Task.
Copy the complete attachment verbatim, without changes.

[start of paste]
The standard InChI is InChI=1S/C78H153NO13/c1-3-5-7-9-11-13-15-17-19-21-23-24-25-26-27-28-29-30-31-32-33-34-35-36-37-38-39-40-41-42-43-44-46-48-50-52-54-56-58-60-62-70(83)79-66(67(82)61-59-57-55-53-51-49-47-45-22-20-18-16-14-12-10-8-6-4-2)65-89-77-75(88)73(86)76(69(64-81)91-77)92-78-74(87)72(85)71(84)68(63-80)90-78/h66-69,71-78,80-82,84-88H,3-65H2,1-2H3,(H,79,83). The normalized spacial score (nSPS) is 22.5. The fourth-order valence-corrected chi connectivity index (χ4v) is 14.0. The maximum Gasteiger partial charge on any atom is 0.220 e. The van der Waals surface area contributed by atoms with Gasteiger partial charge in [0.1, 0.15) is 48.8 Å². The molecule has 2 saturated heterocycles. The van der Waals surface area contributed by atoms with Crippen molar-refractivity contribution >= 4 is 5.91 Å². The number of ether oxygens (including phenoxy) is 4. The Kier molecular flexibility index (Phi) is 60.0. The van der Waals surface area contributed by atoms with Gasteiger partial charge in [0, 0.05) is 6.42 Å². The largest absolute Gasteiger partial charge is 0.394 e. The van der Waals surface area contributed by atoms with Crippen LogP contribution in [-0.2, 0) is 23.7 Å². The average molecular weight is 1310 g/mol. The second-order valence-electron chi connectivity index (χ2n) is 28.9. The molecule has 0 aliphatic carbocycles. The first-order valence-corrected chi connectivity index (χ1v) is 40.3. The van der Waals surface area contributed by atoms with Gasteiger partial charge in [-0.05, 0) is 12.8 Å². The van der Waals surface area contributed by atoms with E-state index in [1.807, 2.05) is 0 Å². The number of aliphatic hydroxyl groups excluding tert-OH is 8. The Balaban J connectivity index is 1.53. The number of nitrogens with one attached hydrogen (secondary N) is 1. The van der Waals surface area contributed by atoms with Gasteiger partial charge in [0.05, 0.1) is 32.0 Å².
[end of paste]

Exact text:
The standard InChI is InChI=1S/C78H153NO13/c1-3-5-7-9-11-13-15-17-19-21-23-24-25-26-27-28-29-30-31-32-33-34-35-36-37-38-39-40-41-42-43-44-46-48-50-52-54-56-58-60-62-70(83)79-66(67(82)61-59-57-55-53-51-49-47-45-22-20-18-16-14-12-10-8-6-4-2)65-89-77-75(88)73(86)76(69(64-81)91-77)92-78-74(87)72(85)71(84)68(63-80)90-78/h66-69,71-78,80-82,84-88H,3-65H2,1-2H3,(H,79,83). The normalized spacial score (nSPS) is 22.5. The fourth-order valence-corrected chi connectivity index (χ4v) is 14.0. The maximum Gasteiger partial charge on any atom is 0.220 e. The van der Waals surface area contributed by atoms with Gasteiger partial charge in [0.1, 0.15) is 48.8 Å². The molecule has 2 saturated heterocycles. The van der Waals surface area contributed by atoms with Crippen molar-refractivity contribution >= 4 is 5.91 Å². The number of ether oxygens (including phenoxy) is 4. The Kier molecular flexibility index (Phi) is 60.0. The van der Waals surface area contributed by atoms with Gasteiger partial charge in [0, 0.05) is 6.42 Å². The largest absolute Gasteiger partial charge is 0.394 e. The van der Waals surface area contributed by atoms with Crippen LogP contribution in [-0.2, 0) is 23.7 Å². The average molecular weight is 1310 g/mol. The second-order valence-electron chi connectivity index (χ2n) is 28.9. The molecule has 0 aliphatic carbocycles. The first-order valence-corrected chi connectivity index (χ1v) is 40.3. The van der Waals surface area contributed by atoms with Gasteiger partial charge in [-0.05, 0) is 12.8 Å². The van der Waals surface area contributed by atoms with E-state index in [1.807, 2.05) is 0 Å². The number of aliphatic hydroxyl groups excluding tert-OH is 8. The Balaban J connectivity index is 1.53. The number of nitrogens with one attached hydrogen (secondary N) is 1. The van der Waals surface area contributed by atoms with Gasteiger partial charge in [0.05, 0.1) is 32.0 Å².